var cube = {buffer:vertexBuffer, colorBuffer:colorBuffer, indices:cubeIndexBuffer,
                vertSize:3, nVerts:24, colorSize:4, nColors: 24, nIndices:36,
                primtype:gl.TRIANGLES};

        return cube;
    }

In order for the cube colors to be drawn, they must be passed to the shader. Example 2-8 shows the updated shader code. Note the lines in boldface: we declare a new vertex attribute to represent the color. We also need to declare a GLSL varying variable, vColor, which is used to pass per-vertex color information from the vertex shader to the fragment shader. Unlike uniform types such as the matrices discussed earlier, which do not change values from vertex to vertex, varying types represent information for which the shader can output a different value for each vertex. In this case, we are going to pull the color input from the color buffer data stored in memory in the vertexColor attribute. The fragment shader uses vColor unchanged to output the final pixel color value.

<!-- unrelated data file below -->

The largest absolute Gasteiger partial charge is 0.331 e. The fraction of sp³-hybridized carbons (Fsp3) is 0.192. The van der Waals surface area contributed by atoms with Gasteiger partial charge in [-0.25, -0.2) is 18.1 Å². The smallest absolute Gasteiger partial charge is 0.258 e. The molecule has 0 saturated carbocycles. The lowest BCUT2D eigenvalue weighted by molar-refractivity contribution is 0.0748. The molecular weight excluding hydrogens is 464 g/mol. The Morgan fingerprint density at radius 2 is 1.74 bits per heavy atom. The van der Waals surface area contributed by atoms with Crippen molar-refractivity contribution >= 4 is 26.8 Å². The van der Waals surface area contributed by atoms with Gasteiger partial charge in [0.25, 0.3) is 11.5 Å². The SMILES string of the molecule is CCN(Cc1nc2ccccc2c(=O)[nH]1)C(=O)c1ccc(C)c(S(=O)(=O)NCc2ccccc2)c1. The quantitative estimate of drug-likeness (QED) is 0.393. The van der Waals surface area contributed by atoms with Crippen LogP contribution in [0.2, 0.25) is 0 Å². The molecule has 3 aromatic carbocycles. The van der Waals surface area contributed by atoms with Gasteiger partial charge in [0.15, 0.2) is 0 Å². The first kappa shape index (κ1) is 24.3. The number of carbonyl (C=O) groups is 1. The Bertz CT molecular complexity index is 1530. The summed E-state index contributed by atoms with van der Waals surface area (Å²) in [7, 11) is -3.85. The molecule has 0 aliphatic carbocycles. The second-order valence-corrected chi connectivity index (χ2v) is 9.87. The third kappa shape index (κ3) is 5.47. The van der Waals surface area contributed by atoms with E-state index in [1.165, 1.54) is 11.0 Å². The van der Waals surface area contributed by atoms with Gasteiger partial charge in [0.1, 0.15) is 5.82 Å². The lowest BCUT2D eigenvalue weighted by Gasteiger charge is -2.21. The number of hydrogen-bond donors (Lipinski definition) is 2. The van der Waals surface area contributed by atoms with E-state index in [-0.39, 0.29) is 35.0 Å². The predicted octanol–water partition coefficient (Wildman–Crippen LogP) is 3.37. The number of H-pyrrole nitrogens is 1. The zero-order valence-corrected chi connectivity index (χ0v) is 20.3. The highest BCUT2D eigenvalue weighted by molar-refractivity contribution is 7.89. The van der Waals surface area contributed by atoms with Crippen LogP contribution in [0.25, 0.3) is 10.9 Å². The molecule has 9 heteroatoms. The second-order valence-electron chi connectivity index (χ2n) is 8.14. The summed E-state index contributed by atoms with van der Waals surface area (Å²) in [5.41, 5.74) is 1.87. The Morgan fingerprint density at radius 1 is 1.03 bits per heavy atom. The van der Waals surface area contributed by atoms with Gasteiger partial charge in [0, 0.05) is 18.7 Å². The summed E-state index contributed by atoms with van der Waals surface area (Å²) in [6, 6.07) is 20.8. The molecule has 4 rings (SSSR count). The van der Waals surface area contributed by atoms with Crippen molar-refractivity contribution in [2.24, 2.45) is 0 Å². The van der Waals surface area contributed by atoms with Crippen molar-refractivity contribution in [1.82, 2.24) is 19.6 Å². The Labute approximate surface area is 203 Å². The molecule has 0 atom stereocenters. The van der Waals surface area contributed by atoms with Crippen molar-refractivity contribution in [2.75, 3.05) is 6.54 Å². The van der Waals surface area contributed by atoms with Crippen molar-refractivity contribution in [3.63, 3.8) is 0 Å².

Example 2-8. Shader Code to Render the Cube with Colors
     var vertexShaderSource =

        "    attribute vec3 vertexPos;\n" +
        "    attribute vec4 vertexColor;\n" +
        "    uniform mat4 modelViewMatrix;\n" +
        "    uniform mat4 projectionMatrix;\n" +
        "    varying vec4 vColor;\n" +
        "    void main(void) {\n" +
        "        // Return the transformed and projected vertex value\n" +
        "        gl_Position = projectionMatrix * modelViewMatrix * \n" +
        "            vec4(vertexPos, 1.0);\n" +
        "        // Output the vertexColor in vColor\n" +
        "        vColor = vertexColor;\n" +
        "    }\n";

    var fragmentShaderSource =
        "    precision mediump float;\n" +
        "    varying vec4 vColor;\n" +